Pricing and discounts
Here, we’ll compare the cost of each VPN as well as the subscribers options that each service offers potential customers.
|Subscription periods||One month||One month|
|Six months||Three months|
|One year||One year|
|Special offer||73% discount on 18-month subscription||70% discount on two-year subscriptions|
|Highest price per month||$12.99||$10.95|
|Lowest price per month||$3.50||$2.99|
|Money-back guarantee||14 days for monthly plans, |
45 days on longer subscriptions
CyberGhost offers users more choice, with both short and long-term subscription options. In contrast, although PureVPN offers two short-term plans, its pricing structure seems designed to push the annual subscription as much as possible, with steep discounts for users willing to commit upfront.
PureVPN is considerably less expensive than CyberGhost if you’re looking to subscribe for a year but over shorter periods of time, CyberGhost narrows the gap. For instance, CyberGhost is just two dollars more per month, and over six months, actually works out to be $5.76 cheaper ($47.94 vs $53.70). For three years of coverage, CyberGhost charges $126, but PureVPN is just $106.20. Ultimately, despite lacking any real long-term plans, PureVPN is still the more budget-friendly of the two.
Each of PureVPN’s plans comes with a 31-day money-back guarantee, which is particularly generous. CyberGhost, on the other hand, offers a 14-day guarantee for monthly subscribers, and an unheard of 45 days for those who sign up for six months or more. You’ll have more than enough time to properly evaluate these services before deciding if you’d like to continue using them.CYBERGHOST DEAL:Save over 70% with CyberGhost’s annual plan.PUREVPN DEAL:Save 70% with PureVPN’s two-year plan.
Which platforms do these services work on? And, more importantly, what else do they have to offer?
|Operating system apps||Windows, MacOS, Android, iOS, Amazon Fire TV/ Firestick||Windows, MacOS, Android, Amazon Fire TV/ Firestick (iOS app currently unavailable)|
|Manual install devices||Linux, set-top boxes, routers||Linux, set-top boxes, routers|
|Free extras||Ad-blocking, malware-scanning, browser extensions for Firefox and Google Chrome||Ad-blocking, malware-scanning, Kodi addon, browser extensions for Firefox and Google Chrome|
If you’re looking to install your VPN on multiple devices, CyberGhost is the better choice. Not only does it allow more simultaneous connections than PureVPN, it also has a working iOS app. Currently, PureVPN’s iOS app is unavailable, and the company isn’t sure when it will return, if it does at all.
However, PureVPN is one of the only major VPNs with an official Kodi addon. This makes it easy to stream safely on Kodi-only operating systems like LibreELEC, and removes the need to use potentially unsafe third-party addons. There’s also split-tunneling, which lets you choose specific applications to pass through the VPN without any encryption.
These VPNs do have some features in common. They both automatically block ads and scan for malware, for example, and both have extensions for Chrome and Firefox. VPN browser extensions don’t work the same way as standalone VPN apps, though, and it pays to know the difference. Browser extensions only encrypt browser traffic, not traffic from any other apps. This means that P2P programs, chat apps, and any other program with access to the internet will be completely unprotected.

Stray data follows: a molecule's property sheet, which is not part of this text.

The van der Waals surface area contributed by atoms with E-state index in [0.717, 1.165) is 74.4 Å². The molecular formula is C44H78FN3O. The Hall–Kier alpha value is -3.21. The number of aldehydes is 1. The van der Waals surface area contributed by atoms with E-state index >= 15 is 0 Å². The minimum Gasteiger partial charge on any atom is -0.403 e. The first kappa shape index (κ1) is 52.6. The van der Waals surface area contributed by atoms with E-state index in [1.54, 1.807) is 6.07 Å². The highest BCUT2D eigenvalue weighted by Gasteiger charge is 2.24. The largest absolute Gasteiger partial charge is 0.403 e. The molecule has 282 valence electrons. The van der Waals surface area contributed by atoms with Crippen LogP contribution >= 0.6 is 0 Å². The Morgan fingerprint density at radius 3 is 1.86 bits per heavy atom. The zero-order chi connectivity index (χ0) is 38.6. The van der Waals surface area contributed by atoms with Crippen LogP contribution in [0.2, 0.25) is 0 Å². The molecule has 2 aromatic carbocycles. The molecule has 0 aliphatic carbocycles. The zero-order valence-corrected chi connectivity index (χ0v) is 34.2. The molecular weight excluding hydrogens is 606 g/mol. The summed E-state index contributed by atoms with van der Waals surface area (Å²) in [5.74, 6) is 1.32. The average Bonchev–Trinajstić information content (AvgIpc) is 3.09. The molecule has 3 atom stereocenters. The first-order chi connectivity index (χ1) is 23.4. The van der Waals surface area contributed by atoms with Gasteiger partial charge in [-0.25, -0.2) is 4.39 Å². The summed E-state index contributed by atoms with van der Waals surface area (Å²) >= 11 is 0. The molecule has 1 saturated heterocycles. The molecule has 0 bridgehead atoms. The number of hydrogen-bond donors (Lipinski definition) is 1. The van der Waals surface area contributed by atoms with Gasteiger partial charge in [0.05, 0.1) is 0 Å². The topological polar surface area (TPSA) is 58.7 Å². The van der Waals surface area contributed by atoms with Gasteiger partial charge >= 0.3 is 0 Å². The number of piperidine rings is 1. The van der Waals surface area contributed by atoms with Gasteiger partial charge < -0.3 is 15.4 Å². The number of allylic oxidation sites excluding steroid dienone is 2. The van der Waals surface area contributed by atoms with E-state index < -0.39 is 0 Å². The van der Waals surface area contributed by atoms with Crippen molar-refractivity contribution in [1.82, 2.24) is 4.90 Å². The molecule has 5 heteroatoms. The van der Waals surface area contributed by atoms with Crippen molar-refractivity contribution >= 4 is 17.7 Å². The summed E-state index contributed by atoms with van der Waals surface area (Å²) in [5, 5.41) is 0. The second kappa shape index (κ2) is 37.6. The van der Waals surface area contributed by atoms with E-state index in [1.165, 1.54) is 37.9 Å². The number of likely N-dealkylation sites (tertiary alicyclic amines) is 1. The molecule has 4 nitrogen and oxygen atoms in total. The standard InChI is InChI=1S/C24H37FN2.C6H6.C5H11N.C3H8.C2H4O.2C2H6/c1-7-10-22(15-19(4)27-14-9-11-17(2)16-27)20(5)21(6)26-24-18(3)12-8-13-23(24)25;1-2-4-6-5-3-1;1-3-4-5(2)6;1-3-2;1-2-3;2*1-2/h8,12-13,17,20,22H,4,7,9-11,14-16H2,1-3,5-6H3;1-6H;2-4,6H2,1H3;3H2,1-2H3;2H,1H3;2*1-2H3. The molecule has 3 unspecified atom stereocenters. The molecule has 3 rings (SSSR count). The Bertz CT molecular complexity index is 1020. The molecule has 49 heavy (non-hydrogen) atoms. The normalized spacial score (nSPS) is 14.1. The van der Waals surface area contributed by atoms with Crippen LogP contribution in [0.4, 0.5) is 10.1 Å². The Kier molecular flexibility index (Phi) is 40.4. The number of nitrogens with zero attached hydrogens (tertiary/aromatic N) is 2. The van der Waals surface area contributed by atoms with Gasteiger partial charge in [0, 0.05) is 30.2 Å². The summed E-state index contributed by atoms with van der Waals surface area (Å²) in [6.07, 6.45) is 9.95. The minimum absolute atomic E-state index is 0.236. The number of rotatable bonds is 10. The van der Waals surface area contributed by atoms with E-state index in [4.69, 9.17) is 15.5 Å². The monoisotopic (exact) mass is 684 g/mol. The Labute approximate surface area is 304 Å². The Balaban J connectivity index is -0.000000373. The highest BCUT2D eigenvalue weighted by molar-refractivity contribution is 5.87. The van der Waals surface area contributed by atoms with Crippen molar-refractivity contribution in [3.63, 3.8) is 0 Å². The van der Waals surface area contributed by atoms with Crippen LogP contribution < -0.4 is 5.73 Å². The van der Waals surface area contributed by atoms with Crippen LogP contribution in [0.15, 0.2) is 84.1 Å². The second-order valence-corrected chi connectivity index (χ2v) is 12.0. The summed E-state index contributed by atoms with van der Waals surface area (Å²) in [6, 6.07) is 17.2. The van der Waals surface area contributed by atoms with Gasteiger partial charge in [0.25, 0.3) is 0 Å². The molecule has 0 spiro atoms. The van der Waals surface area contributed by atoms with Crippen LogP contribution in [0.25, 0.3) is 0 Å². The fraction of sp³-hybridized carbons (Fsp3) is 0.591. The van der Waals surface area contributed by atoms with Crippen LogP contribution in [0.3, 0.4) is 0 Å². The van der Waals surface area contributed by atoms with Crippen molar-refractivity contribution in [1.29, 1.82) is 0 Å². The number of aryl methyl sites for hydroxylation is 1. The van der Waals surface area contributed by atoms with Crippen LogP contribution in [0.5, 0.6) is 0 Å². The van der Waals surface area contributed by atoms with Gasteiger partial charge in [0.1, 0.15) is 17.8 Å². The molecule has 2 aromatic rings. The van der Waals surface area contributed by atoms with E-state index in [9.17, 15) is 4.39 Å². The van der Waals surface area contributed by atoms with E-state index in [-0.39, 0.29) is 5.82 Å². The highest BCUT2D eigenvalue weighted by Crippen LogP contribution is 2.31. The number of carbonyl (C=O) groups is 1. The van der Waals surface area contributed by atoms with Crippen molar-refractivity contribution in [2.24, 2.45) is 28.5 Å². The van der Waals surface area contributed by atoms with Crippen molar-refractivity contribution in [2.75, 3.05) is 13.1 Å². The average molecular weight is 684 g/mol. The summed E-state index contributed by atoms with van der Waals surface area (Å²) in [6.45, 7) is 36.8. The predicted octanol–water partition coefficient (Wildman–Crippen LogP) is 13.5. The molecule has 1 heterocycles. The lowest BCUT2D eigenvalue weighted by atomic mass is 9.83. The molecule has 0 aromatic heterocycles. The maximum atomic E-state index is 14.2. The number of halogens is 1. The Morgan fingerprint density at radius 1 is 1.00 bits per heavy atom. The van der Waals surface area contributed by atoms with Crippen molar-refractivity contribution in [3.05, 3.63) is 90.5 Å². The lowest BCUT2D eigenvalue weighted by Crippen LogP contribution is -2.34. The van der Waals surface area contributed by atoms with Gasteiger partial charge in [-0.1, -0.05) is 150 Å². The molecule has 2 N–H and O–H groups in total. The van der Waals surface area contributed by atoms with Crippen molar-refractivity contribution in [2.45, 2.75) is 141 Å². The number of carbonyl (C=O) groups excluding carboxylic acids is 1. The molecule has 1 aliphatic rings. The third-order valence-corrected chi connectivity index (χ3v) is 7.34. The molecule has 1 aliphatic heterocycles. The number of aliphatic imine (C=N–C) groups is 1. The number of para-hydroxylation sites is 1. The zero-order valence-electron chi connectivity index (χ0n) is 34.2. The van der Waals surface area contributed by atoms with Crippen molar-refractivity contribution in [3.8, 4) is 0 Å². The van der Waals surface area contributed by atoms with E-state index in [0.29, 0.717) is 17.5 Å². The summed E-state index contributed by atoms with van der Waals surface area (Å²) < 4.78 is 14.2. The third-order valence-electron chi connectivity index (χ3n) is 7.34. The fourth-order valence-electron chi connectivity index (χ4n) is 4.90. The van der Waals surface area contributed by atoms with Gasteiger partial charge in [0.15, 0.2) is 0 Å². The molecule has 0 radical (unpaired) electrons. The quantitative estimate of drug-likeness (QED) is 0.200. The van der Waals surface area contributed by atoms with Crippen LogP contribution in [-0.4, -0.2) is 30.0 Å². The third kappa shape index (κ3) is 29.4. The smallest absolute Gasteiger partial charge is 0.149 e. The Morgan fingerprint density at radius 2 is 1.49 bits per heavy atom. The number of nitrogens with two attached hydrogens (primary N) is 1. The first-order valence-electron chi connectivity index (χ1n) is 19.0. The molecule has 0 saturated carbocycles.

Looking to stream geo-locked content abroad? We test which platforms CyberGhost and PureVPN can unblock.
|Netflix||11 countries including US, UK, Germany, France and Spain||US, UK, Germany, Hong Kong, South Africa|
|Hulu||US, Japan||US, Japan|
|Amazon Prime Video||Yes||Yes|
PureVPN is capable of unblocking a good range of streaming services. However, it struggles with some, notably BBC iPlayer and ABC. Additionally, it does unblock Netflix, but in most cases, only via web browser. CyberGhost is not only capable of unblocking more platforms, it allows you to do so on whichever device you prefer (although 3 of its 11 Netflix countries can’t be unblocked on iOS). CyberGhost even tells you which servers are for unblocking a given service, so it’s incredibly easy to get started streaming.
Neither of these VPNs works particularly well in China. To be fair, recent government updates to China’s Great Firewall have blocked the vast majority of VPNs, so it’s not just a problem which affects these two services. Both websites are blocked, neither has any official mirror to use, and neither works reliably. As a result, we don’t recommend using CyberGhost or PureVPN in China. If you are looking for a VPN for China please see our Best VPNs for China article.
Setup and interface
How easy are these services to use? Is there any manual setup required? We examine both the desktop and mobile apps for usability.
|Automatic setup wizard||Windows, MacOS, Android, iOS, Amazon Fire TV/ Firestick||Windows, MacOS, Android, Amazon Fire TV/ Firestick (iOS currently unavailable)|
|Main location selection||List-based||List-based|
|Extra settings pages||Yes||Yes|
In its most recent update, CyberGhost revamped its apps to provide a more consistent appearance on desktop and mobile. The main page now has a quick connect button and country selection menu. You can also click a tab on the left (or swipe left on mobile) to see the full list of servers. You can even choose to view only P2P-enabled servers or those designed for unblocking streaming sites. There aren’t as many options in the menu, but this only makes the service even easier for complete novices.